As active members of GWC-UAW Local 2110, we were heartened to read the Spectator editorial board’s trenchant call for Columbia’s administration to honor the results of our unionization vote. The editorial board rightly asserted that honoring the results of a fair election is “a matter of democratic principle,” not one of pro- or anti-union opinion. Now, the semester is winding to a close and another graduation approaches and we wonder: Will Columbia’s actions this spring live up to the ideals proclaimed in May’s speeches, ceremony, and circumstance?
We won’t rehash the many reasons why so many of us voted “union yes” in December. Instead, we want to take a moment to clarify the stakes of Columbia’s Herculean efforts to resurrect its disingenuous and unsuccessful anti-union campaign.
When we voted to unionize by a margin of nearly 1,000 votes, graduate workers defeated administrators’ anti-union propaganda at the ballot box. Administrators did not accept our fair, democratic rejection of their efforts. The University filed objections, professing concern for procedural errors that could have impacted the outcome. Like their flood of simplistic, patronizing, anti-union emails in the fall, administrators’ questionable objections have insulted our intelligence.
This spring, the regional National Labor Relations Board found Columbia’s objections as spurious as we did. The regional board handed down a forceful decision in favor of the election’s legitimacy and recommended “overruling the Employer’s objections in their entirety.” However, rather than recognize the ruling, the administration appealed the decision again to the NLRB in Washington, D.C. No substantive changes have been made to their already-rejected case against us—they are simply playing for time.
We must call into question whether the administrators themselves actually believe in the electioneering violations they are ostensibly claiming. What they are actually defending is not a principle of democracy, but a very different principle, which President Bollinger articulated in his fireside chat this semester. Asked by a graduate worker about Columbia’s continued objections to the union election, Bollinger responded, “This is the principle: I do not think of you as my employee within the University.”
Administrators have let their opposition to unionization carry them too far in this fight. They are playing dirty, objecting to procedural issues as a way of fighting over substantive questions of labor rights. Because they have become so entrenched in our division, they see our victory as their defeat. They lost in the courts and then by democratic vote, and now they are trying to win by alleging electoral irregularities whose existence little evidence supports. Sound like anyone else we know?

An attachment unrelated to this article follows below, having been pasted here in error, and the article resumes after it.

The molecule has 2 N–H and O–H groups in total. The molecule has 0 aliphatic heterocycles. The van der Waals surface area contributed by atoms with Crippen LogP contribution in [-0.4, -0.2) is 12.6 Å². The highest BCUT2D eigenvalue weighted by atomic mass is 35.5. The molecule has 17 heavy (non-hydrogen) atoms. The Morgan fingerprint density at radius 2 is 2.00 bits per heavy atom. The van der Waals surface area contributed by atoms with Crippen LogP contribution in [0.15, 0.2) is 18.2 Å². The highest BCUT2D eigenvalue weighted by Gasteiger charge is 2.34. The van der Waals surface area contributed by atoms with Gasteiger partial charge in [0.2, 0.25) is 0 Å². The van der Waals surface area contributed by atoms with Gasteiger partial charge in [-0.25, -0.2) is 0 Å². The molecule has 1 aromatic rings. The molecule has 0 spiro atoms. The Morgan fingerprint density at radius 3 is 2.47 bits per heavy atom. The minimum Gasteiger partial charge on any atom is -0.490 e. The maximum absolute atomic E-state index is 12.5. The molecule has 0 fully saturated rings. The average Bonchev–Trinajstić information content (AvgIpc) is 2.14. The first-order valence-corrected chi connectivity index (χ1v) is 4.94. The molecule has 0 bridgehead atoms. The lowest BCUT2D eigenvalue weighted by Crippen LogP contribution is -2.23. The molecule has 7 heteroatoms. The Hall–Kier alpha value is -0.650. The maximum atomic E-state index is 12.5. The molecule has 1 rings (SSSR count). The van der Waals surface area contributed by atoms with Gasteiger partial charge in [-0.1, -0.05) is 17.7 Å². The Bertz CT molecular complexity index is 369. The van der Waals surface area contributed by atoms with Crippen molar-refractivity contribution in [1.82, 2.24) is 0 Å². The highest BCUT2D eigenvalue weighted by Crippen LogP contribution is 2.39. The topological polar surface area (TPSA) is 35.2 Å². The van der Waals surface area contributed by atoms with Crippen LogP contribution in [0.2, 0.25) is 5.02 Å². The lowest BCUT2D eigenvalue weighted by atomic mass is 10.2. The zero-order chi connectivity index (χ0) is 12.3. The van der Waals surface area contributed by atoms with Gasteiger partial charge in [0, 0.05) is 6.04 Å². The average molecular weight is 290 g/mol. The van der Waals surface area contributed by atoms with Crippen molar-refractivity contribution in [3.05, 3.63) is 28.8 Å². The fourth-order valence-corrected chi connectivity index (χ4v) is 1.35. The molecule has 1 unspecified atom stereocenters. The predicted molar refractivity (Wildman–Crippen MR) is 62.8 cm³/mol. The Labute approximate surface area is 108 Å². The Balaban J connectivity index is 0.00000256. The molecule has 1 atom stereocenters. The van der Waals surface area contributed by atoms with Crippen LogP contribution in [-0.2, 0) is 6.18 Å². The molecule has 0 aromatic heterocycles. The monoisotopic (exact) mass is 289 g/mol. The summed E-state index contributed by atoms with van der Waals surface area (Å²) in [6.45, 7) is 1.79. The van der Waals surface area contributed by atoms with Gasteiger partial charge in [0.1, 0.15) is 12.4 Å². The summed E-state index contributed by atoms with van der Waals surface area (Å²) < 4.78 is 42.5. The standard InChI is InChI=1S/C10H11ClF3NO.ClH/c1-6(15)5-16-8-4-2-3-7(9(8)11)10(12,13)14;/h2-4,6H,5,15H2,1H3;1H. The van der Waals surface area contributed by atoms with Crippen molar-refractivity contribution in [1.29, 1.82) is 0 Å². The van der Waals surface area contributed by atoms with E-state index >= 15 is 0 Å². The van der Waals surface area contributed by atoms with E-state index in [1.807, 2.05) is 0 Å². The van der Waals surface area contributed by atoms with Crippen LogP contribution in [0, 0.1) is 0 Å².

But the administration is mistaken (perhaps they’ve let their own anti-union fearmongering get the best of them). The union’s victory does not have to mean the University’s loss. As graduate and undergraduate academic workers, GWC-UAW Local 2110 members perform labor that makes Columbia a world-class university. Our teaching and research brings Columbia billions in tuition, grants, and patents. In return, we want to work under stable, enforceable, and mutually negotiated terms. If Columbia is what it says it is—a nonprofit institution dedicated to the pursuit, advancement, and dissemination of knowledge—then it will do better when its academic workers do better.
Spectator’s editorial board has now joined a long list of elected officials and institutions asking Columbia to respect the outcome of our democratic election. Over 170 Columbia faculty members have called on the administration to drop the objections, and 32,000 of our allies around the world have signed a petition asking Columbia to recognize our union and bargain in good faith.
The editorial board hit the nail on the head when it wrote that respecting our election results is “a matter of democratic principle.” In this surreal and frightening political moment, many of us agree that democratic principle is under deep, sustained threat. President Bollinger bravely broke with convention at a traditionally non-partisan event to call President Donald Trump’s administration and worldview “a challenge to what Columbia stands for.” Does Columbia stand for manipulating democratic election results to undermine rights? Does it stand for doublespeak? We sincerely commend President Bollinger for telling us what Columbia stands for. Now we ask that he show us.
For President Bollinger, Provost Coatsworth, and the board of trustees, we have a message: We are here. While you spend millions on law firms to fight our democratic mandate, we have been organizing and preparing for the contract negotiations that must and will come sooner or later. We have been doing what we do as graduate workers every day: teaching, researching, and striving to make Columbia progressively worthier of its own ideals. We want to be proud of the university where we study and work; please stop giving us such good reasons to be ashamed. It is not too late for you to choose a higher road. We are here to meet you at the table when you do.
The authors are members of the Bargaining Committee of GWC-UAW Local 2110. Olga Brudastova is an M.S./Ph.D. student in civil engineering and engineering mechanics, currently employed as a teaching assistant. She has been enjoying this fight for unionization for nearly three years. Sophie Wilkowske is a Columbia College senior and a teaching and research assistant. She was recently awarded a Gates Cambridge Scholarship and looks forward to shaking President Bollinger’s hand at graduation. As individual members of a pluralistic union, the authors do not speak for the political beliefs of any members of GWC-UAW but themselves.
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